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Critique of Intelligent Design

Evolution vs. Creationism

The Art of ID Stuntmen

Faith vs Reason

Anthropic Principle

Autopsy of the Bible code

Science and Religion

Historical Notes


Serious Notions with a Smile


Letter Serial Correlation

Mark Perakh's Web Site


[Write a Reply] [Letters Index]

Title Author Date
review of my article by Rossow Rossow, Amiel Feb 23, 2003
My review of issue 13 of B'Ohr HaTorah contains a very brief discussion of
Dr. Rabinowitz's article. In fact it is only a few sentences long. I did not
see a reason to discuss it more in detail because the thesis which was the
subject of my discussion was the alleged collapse of the wave function by
conscious observers and it was elaborated in a more detailed way in an
article by Poltorak. Poltorak has indeed referred to Rabinowitz's and
Branover's previous article but emphasized the difference between their and
his interpretations. If one looks at my review of Poltorak's paper, one'll
see that the main thrust of my critique was the lack of logic in Poltorak's
idea according to which the universe came into its real physical existence
only when Adam "looked at it" thus causing the collapse of the universe's
wave function. This idea contradicts both logic and the Torah's narrative.
The Torah tells us that Adam was created (Genesis 1) or formed (Genesis 2)
after the rest of the universe was already in place. In Poltorak's
interpretation (to which Rabinowitz seems to wish to subscribe as its actual
originator) Adam must have existed prior to the universe, which plainly
contradicts the Torah. On the other hand, his (or
Rabinowitz's?)interpretation is contrary to logic. If Adam caused the
collapse of the universe's wave function, who (or what)caused the collapse
of Adam's wave function? Was Adam not a part of the universe? I don't want
to delve into various ramification of Poltorak's (or Rabinowitz's?) idea
which to my mind is irrepairably illogical. Note that I base the above only
on Rabinowitz's letter since I have not read his and Branover's article. I
have no plans at this time to return to a detailed discussion of that
controversy, and I agree with Rabinowitz that Talk Reason is not a proper
place to discuss various interpretations of quantum mechanics, either as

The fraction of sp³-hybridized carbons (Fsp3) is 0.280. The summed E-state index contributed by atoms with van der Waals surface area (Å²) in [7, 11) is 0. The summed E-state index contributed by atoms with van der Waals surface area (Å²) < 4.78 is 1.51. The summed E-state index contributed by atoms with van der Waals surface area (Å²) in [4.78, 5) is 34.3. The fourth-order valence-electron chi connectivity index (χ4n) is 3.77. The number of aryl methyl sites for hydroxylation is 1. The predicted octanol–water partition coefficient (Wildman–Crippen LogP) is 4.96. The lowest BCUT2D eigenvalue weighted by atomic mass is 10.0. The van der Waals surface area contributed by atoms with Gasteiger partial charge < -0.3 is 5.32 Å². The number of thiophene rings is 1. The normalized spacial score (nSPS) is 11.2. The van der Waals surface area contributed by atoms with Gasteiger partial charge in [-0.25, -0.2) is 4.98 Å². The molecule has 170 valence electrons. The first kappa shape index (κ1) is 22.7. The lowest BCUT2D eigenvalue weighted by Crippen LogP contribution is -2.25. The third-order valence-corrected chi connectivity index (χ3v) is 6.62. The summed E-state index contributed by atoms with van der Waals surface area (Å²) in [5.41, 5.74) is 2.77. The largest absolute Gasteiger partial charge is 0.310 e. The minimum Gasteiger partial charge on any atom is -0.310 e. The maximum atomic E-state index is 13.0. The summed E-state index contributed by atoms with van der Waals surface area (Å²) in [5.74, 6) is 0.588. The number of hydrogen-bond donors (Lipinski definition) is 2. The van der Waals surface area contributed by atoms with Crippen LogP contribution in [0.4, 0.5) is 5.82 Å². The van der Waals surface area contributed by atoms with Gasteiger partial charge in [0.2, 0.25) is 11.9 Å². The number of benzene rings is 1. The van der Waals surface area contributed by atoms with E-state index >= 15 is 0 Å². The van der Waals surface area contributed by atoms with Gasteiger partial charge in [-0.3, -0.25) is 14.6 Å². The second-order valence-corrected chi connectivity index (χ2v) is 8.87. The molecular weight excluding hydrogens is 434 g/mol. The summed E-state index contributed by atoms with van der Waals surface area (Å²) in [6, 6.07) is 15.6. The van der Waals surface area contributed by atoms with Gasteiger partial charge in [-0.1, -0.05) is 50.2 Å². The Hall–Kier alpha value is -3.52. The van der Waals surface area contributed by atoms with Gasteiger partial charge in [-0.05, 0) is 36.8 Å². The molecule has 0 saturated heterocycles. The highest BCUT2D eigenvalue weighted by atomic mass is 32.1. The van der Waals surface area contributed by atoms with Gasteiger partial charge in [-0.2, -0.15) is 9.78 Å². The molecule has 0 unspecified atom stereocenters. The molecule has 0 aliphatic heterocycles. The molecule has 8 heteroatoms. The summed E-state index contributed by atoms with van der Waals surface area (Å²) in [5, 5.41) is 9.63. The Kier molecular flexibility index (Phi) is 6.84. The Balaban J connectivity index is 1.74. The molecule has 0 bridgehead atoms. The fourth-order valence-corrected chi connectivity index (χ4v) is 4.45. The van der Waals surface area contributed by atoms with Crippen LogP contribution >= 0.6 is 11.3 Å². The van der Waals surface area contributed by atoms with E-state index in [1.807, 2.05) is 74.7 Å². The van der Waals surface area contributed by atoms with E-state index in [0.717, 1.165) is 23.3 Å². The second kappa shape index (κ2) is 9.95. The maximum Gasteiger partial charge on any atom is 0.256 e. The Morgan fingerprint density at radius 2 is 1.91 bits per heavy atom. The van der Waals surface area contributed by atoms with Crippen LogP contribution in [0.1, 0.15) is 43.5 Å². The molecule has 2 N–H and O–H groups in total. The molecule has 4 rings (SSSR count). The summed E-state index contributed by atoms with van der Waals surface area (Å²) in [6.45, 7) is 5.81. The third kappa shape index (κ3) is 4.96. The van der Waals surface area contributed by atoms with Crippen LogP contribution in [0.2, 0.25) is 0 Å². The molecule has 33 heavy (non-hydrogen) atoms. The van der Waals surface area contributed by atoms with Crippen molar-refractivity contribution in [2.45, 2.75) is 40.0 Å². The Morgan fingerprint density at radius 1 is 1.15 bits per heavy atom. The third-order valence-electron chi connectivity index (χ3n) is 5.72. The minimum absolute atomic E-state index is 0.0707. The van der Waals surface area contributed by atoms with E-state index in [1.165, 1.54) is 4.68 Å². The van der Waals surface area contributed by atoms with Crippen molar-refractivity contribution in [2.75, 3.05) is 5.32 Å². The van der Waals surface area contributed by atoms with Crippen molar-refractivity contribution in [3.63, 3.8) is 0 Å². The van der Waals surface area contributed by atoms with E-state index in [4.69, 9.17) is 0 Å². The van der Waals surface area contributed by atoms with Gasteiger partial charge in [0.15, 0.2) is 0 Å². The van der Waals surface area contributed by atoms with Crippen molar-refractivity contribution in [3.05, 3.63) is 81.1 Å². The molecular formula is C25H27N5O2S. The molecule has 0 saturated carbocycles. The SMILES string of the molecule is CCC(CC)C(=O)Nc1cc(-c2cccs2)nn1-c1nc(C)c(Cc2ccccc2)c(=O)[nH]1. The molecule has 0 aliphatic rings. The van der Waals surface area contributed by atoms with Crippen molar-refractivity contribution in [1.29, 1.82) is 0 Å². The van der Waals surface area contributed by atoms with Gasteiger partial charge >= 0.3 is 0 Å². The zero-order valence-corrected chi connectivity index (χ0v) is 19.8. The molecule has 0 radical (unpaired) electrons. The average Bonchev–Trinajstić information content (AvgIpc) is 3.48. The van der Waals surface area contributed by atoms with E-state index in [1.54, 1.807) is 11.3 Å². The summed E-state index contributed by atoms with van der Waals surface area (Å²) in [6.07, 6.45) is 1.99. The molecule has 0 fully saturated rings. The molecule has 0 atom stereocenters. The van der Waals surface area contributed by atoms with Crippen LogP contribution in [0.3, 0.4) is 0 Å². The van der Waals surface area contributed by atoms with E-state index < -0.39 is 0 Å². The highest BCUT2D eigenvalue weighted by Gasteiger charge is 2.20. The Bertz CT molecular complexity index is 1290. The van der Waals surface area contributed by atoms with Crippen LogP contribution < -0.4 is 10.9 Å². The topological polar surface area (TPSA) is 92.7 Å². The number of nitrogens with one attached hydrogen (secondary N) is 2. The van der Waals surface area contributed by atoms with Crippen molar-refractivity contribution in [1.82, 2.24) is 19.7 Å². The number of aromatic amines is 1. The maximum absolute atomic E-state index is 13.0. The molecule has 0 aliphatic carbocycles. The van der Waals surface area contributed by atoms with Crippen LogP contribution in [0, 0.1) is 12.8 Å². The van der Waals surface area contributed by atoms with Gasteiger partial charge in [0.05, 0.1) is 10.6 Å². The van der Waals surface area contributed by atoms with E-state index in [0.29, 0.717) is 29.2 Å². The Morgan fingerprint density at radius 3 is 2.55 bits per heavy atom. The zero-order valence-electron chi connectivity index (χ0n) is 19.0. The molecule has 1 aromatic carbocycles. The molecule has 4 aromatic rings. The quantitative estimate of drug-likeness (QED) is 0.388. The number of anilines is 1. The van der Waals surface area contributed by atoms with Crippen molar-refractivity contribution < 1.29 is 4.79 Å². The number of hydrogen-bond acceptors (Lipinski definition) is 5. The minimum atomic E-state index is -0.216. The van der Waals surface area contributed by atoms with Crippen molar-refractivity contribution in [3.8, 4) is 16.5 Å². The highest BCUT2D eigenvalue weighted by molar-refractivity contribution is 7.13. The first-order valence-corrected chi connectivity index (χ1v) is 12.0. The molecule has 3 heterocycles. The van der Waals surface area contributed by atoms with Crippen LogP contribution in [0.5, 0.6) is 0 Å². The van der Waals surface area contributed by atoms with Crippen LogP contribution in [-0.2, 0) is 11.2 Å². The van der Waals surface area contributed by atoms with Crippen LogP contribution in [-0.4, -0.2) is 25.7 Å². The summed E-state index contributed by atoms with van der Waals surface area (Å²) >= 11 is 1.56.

parts of physics or of metaphysics.
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Title Author Date
review of my article by Rossow Rabinowitz, Avi Mar 10, 2003
which you refer above to as “Poltorak’s idea” is, as mentioned by Poltorak, in fact my idea: indeed it is one of the very central ideas of my article, which was submitted many years ago as noted in the journal. Its original presentation, as referred to by him, is in the article with the diagram referred to above, available at: http://www.dvar.org.il/jstudies/observer.html
I enclose a brief excerpt:
“SOME EPISTEMOLOGICAL CONSEQUENCES OF QUANTUM METAPHYSICS As we have seen, quantum physics connects ontology (being) with epistemology (knowing), and quantum metaphysics postulates that the universe can emerge into true physical existence only when there are (free-willed) conscious beings in it. According to this scenario, man is not a random product of the universe but is rather a necessary condition for the very existence of the universe. In addition, since the universe can emerge into true physical existence only when free-willed conscious man is present within it, there is no true physical reality to any time prior to the emergence of the first free-willed conscious man. According to Torah, this man was Adam. “

I do not wish to create a long exchange of letters, I’m sure there are many points in things we each write on which the other will disagree, and I have no desire to try to convince you of some polemic point. However I’m sure you understand that I will feel called to respond to any critique which I feel is unwarranted, or to clear up other points you mention in my regard.
On a more personal note, as opposed to the somewhat hostile tone of the initial review I want to thank you for the professional tone of your response, and to apologize as above for any negativity in my tone. And a personal request: if in the future you review other articles of mine, I would greatly appreciate your notifying me so that I can respond.

Thank you very much.

Avi Rabinowitz

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Title Author Date
review of my article by Rossow Rossow, Amiel Mar 20, 2003
I regret that Dr. Rabinowitz saw in my very brief review of his article
signs of personal animosity toward him. There was none. I disagreed (and
continue to disagree) with the position he takes in his article but this
disagreement had nothing personal in it. I can only repeat that, insofar as
issue 13 of B’Ohr Ha Torah was under review, the metaphysical thesis
supported by Rabinowitz was in a more detailed form evinced in the article
by Poltorak. Therefore I limited my review of Rabinowitz’s paper in that
issue to a few sentences only, devoting more space to the discussion of
Poltorak’s piece. I leave to Dr. Rabinowitz and Dr. Poltorak the discussion
of who of them was the real originator of that idea, if they attach
importance to that dilemma. Moreover, my task was to review the specific